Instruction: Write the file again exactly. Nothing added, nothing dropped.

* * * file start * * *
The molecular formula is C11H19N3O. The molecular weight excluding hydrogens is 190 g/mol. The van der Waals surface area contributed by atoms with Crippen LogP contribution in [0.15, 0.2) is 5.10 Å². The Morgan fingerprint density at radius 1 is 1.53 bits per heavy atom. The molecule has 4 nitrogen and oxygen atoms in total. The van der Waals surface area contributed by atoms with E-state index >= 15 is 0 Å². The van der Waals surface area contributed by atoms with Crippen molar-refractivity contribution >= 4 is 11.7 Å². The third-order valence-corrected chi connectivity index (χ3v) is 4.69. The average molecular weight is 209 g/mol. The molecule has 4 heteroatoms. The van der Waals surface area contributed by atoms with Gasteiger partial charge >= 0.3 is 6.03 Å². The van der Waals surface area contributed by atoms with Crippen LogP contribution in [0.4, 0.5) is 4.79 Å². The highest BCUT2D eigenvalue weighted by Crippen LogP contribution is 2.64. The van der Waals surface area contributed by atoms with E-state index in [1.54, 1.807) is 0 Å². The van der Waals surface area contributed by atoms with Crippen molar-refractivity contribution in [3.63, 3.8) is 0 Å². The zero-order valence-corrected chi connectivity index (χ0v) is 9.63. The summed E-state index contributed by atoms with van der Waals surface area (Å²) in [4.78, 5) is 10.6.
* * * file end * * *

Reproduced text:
The molecular formula is C11H19N3O. The molecular weight excluding hydrogens is 190 g/mol. The van der Waals surface area contributed by atoms with Crippen LogP contribution in [0.15, 0.2) is 5.10 Å². The Morgan fingerprint density at radius 1 is 1.53 bits per heavy atom. The molecule has 4 nitrogen and oxygen atoms in total. The van der Waals surface area contributed by atoms with E-state index >= 15 is 0 Å². The van der Waals surface area contributed by atoms with Crippen molar-refractivity contribution >= 4 is 11.7 Å². The third-order valence-corrected chi connectivity index (χ3v) is 4.69. The average molecular weight is 209 g/mol. The molecule has 4 heteroatoms. The van der Waals surface area contributed by atoms with Gasteiger partial charge >= 0.3 is 6.03 Å². The van der Waals surface area contributed by atoms with Crippen LogP contribution in [0.4, 0.5) is 4.79 Å². The highest BCUT2D eigenvalue weighted by Crippen LogP contribution is 2.64. The van der Waals surface area contributed by atoms with E-state index in [1.54, 1.807) is 0 Å². The van der Waals surface area contributed by atoms with Crippen molar-refractivity contribution in [3.63, 3.8) is 0 Å². The zero-order valence-corrected chi connectivity index (χ0v) is 9.63. The summed E-state index contributed by atoms with van der Waals surface area (Å²) in [4.78, 5) is 10.6.